This article was originally published on Nov. 11, 2015 and updated on April 6, 2016.
Groupon (NASDAQ:GRPN) is a fairly volatile stock, and performance tends to be quite unstable. However, returns over the long term have been really dismal for investors, since Groupon stock is down by more than 80% in the last five years. Should investors capitalize on the opportunity to buy Groupon stock at discounted prices, or is it better to stay away from the company until there is some kind of light at the end of the tunnel?
Why Groupon stock is getting hammered
Groupon is in a difficult situation. Most customers don't find the company's daily email offerings particularly exciting, or even relevant. Management has been trying to generate growth with initiatives such as expanding internationally and venturing into e-commerce, but this strategy has produced disappointing results so far.
The company reported a 1% decline in gross billings (the total dollar value of customer purchases) during the fourth quarter of 2015. This drop was mostly due to currency headwinds, though, as gross billings grew 4% year-over-year in constant currency. Revenue came in at $917 million during the period, a 4% increase versus the same quarter last year and growing by 9% in currency-adjusted terms.
The company is losing money on a GAAP basis, and management fully admits that Groupon needs to accelerate growth and improve profitability. In this context, the company is implementing different strategic initiatives to jump-start performance in the coming quarters: significantly increasing marketing expenditures, streamlining international operations, and moving away from low-margin categories in e-commerce.
Management intends to transform Groupon into a more focused business, spending more marketing money in North America and select markets, while reducing the company's presence in less promising product categories and geographies. This sounds like a reasonable strategy, but it's really hard to tell what kind of impact it will have on both sales and margins over the coming quarters.
For 2016, the company is expecting revenue in the range of $2.75 billion to $3.05 billion. That doesn't sound very promising in comparison with approximately $3.06 billion in forecasted sales this year. The way things are going, it appears investors in Groupon should get ready for unpredictable performance in the middle term.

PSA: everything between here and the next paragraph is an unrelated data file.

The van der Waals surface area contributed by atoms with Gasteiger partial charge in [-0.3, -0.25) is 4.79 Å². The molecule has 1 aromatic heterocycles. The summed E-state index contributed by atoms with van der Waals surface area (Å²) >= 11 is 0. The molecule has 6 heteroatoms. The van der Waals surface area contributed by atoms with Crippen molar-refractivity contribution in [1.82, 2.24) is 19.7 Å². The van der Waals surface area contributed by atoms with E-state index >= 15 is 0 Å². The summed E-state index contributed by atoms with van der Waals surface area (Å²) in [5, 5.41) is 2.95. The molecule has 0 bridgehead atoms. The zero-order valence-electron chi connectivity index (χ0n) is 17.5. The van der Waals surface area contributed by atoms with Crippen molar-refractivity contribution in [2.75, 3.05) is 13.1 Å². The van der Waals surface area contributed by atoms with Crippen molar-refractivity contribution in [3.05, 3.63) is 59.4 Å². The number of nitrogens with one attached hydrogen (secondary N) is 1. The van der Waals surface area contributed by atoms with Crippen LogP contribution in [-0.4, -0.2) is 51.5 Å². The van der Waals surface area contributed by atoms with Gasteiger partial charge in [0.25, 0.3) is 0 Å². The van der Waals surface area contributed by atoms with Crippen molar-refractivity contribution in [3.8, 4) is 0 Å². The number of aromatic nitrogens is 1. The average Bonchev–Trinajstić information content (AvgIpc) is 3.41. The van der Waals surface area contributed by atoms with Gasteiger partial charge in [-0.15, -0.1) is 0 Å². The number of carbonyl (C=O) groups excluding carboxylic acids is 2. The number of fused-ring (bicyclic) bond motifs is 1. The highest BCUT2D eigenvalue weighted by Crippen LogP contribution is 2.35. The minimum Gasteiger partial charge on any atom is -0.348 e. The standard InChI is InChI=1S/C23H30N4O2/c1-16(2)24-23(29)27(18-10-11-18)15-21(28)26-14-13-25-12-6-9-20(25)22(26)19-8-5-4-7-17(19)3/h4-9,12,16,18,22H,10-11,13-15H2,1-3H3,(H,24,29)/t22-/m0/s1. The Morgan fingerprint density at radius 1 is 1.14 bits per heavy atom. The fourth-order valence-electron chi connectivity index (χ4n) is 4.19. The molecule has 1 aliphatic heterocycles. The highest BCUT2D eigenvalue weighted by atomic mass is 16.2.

Not a good deal
Groupon isn't the only company facing big difficulties in the discount-coupon business. Even the almighty Amazon (NASDAQ:AMZN), one of the most powerful and successful companies in the online world, is having a hard time in the sector.
Amazon has invested nearly $200 million in LivingSocial, one of Groupon's closest competitors, yet Amazon's 10-K report for 2015 shows that LivingSocial is also losing money at the operating level, and LivingSocial has recently announced that it will be laying off nearly 50% of its workforce. Back in 2015 Amazon also exited its Amazon Local business, another daily deals site competing directly against Groupon.
RetailMeNot (NASDAQ:SALE) is another company reporting major problems in the online coupons business. The company announced a 5% decline in revenue during the fourth quarter of 2015, while sales over the full year declined by 6% versus 2014 levels. The key variables are not moving in the right direction over the coming months. Far from it: RetailMeNot is expecting a 14% revenue decline during the first quarter of 2016, while total sales for the full year are forecast to fall by 7% annually.
It's not only that Groupon is delivering disappointing financial performance. Companies such as Amazon and RetailMeNot are confirming that there is little room to make money in online coupons and daily deals. The industry environment will most probably remain fierce in the future, putting additional pressure on Groupon and its chances for a sustained turnaround.
Expectations are quite low for Groupon at this stage, so the stock offers huge upside potential if management can lead the company toward a sustained improvement in sales and profits. However, that doesn't make Groupon stock a smart purchase. You get what you pay for with this company, as there's little visibility on when or how things will turn for the better.
Andrés Cardenal owns shares of Amazon.com. The Motley Fool owns shares of and recommends Amazon.com. Try any of our Foolish newsletter services free for 30 days. We Fools may not all hold the same opinions, but we all believe that considering a diverse range of insights makes us better investors. The Motley Fool has a disclosure policy.